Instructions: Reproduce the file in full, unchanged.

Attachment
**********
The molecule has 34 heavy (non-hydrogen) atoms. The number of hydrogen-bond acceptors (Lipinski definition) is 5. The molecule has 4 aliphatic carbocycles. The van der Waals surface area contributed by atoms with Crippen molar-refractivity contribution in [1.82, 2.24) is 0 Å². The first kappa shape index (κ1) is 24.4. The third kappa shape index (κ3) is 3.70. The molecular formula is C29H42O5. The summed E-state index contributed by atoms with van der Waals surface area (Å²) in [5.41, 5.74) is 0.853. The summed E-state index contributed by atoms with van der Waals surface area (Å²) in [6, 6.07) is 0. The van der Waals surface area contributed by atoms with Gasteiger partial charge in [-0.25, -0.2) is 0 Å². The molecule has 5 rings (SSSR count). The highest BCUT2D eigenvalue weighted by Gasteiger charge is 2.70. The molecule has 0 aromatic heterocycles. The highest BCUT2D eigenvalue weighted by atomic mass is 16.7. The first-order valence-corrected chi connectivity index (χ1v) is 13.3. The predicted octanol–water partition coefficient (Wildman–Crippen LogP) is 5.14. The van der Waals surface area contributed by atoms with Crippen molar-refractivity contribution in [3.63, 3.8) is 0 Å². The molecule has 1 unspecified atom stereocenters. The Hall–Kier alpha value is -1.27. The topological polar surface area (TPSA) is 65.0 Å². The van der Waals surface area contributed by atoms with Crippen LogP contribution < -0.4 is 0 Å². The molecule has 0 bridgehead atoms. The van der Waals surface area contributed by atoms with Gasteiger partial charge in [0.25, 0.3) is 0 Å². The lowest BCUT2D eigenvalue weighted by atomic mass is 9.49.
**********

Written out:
The molecule has 34 heavy (non-hydrogen) atoms. The number of hydrogen-bond acceptors (Lipinski definition) is 5. The molecule has 4 aliphatic carbocycles. The van der Waals surface area contributed by atoms with Crippen molar-refractivity contribution in [1.82, 2.24) is 0 Å². The first kappa shape index (κ1) is 24.4. The third kappa shape index (κ3) is 3.70. The molecular formula is C29H42O5. The summed E-state index contributed by atoms with van der Waals surface area (Å²) in [5.41, 5.74) is 0.853. The summed E-state index contributed by atoms with van der Waals surface area (Å²) in [6, 6.07) is 0. The van der Waals surface area contributed by atoms with Gasteiger partial charge in [-0.25, -0.2) is 0 Å². The molecule has 5 rings (SSSR count). The highest BCUT2D eigenvalue weighted by Gasteiger charge is 2.70. The molecule has 0 aromatic heterocycles. The highest BCUT2D eigenvalue weighted by atomic mass is 16.7. The first-order valence-corrected chi connectivity index (χ1v) is 13.3. The predicted octanol–water partition coefficient (Wildman–Crippen LogP) is 5.14. The van der Waals surface area contributed by atoms with Crippen molar-refractivity contribution in [3.63, 3.8) is 0 Å². The molecule has 1 unspecified atom stereocenters. The Hall–Kier alpha value is -1.27. The topological polar surface area (TPSA) is 65.0 Å². The van der Waals surface area contributed by atoms with Crippen LogP contribution < -0.4 is 0 Å². The molecule has 0 bridgehead atoms. The van der Waals surface area contributed by atoms with Gasteiger partial charge in [0.25, 0.3) is 0 Å². The lowest BCUT2D eigenvalue weighted by atomic mass is 9.49.